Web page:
Business

AccuWeather’s Chinese venture involves Wichita office

The joint venture is a tremendous achievement for AccuWeather, said Mike Smith (left), senior vice president and chief innovation executive.
The joint venture is a tremendous achievement for AccuWeather, said Mike Smith (left), senior vice president and chief innovation executive. File photo

AccuWeather has signed a 20-year deal with a Chinese meteorological company that will heavily involve AccuWeather’s Wichita office.

The partnership with Huafeng Media Group, the commercial weather media company owned by the China Meteorological Administration, will allow businesses and residents in China to get more and better weather information.

“AccuWeather is pleased to introduce Huafeng-AccuWeather, a groundbreaking endeavor with China to serve the China market,” said Barry Lee Myers, CEO of AccuWeather. “AccuWeather’s technical and meteorological innovations, including our unique forecasting products and longer-range forecasts, will provide new value to the people of China. We are committed to providing forecasts … that offer the most innovative weather information available, helping people in all parts of the world to make informed decisions, protect their property and business interest and protect the lives of citizens.”

The joint venture is a tremendous achievement for AccuWeather, said Mike Smith, senior vice president and chief innovation executive. But even more importantly, it means saving more lives in extreme weather events, such as tornadoes and floods.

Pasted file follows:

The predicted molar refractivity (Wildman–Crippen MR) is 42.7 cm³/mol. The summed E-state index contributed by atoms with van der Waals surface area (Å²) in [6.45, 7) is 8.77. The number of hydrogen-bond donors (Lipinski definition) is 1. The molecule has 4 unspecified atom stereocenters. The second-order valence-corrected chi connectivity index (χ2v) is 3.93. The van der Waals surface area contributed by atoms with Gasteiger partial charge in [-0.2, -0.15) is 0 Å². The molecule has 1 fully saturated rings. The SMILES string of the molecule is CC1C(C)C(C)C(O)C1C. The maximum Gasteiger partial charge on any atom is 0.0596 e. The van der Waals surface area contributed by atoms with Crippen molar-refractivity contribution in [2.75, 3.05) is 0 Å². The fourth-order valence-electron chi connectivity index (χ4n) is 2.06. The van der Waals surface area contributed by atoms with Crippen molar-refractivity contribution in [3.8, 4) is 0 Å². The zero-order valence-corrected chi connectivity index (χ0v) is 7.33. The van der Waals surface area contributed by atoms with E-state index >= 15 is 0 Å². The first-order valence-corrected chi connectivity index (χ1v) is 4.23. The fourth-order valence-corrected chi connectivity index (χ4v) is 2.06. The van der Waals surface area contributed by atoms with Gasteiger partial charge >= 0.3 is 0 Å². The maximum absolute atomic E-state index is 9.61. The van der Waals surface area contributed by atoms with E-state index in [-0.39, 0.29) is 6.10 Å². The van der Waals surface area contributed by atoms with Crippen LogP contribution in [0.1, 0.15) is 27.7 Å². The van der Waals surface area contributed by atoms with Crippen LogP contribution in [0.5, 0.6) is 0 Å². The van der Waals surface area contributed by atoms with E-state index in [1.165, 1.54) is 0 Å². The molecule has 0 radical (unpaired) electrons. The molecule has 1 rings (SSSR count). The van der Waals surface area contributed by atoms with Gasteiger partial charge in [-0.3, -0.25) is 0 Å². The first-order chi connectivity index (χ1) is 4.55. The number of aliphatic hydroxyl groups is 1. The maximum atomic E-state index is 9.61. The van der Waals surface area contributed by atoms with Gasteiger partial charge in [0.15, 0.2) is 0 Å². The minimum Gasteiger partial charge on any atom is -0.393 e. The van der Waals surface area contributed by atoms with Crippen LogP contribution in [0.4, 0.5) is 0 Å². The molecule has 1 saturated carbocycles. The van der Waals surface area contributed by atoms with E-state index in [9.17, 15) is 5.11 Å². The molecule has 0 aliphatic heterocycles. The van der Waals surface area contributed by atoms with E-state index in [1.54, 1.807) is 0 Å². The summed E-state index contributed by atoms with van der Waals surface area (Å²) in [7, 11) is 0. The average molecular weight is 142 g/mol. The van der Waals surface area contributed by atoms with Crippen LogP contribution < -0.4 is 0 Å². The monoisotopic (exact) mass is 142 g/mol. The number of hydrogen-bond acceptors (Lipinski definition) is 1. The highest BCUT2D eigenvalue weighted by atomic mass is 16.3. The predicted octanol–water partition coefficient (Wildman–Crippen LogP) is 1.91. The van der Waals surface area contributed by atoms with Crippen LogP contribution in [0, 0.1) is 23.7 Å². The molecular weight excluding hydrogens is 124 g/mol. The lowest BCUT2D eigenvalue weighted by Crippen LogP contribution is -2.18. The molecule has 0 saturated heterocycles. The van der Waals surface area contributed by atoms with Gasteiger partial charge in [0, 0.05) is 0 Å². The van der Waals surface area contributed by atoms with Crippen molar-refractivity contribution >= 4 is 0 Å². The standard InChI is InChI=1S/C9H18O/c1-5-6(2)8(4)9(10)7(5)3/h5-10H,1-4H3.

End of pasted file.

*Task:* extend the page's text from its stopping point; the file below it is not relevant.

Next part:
AccuWeather’s corporate offices are in State College, Pa., but it also has operations in downtown Wichita, where Smith works.

“The Wichita office will be heavily involved,” said Smith, noting that a group from China was in Wichita for training last September as part of the negotiations for the venture. He said the partnership will focus primarily on extreme weather, which is also a focus of the Wichita office.

Going forward, the new company Huafeng-AccuWeather (Beijing) Co. Ltd. will use AccuWeather’s hardware, software and expertise to provide forecasts over a wide geographic range.

Just how big the venture grows will depend on contracts the new company can sign with entities in China.

“We already have a small office (in Beijing) now, and that will be growing,” Smith said.

Some Wichita personnel will go to China to help launch the partnership and help it grow, he said. And staff from China will be coming to Wichita for training.

“We’ve added two meteorologists in anticipation of this,” Smith said of the Wichita operations, and more will be added as the partnership gets a better idea of the personnel and training needs.

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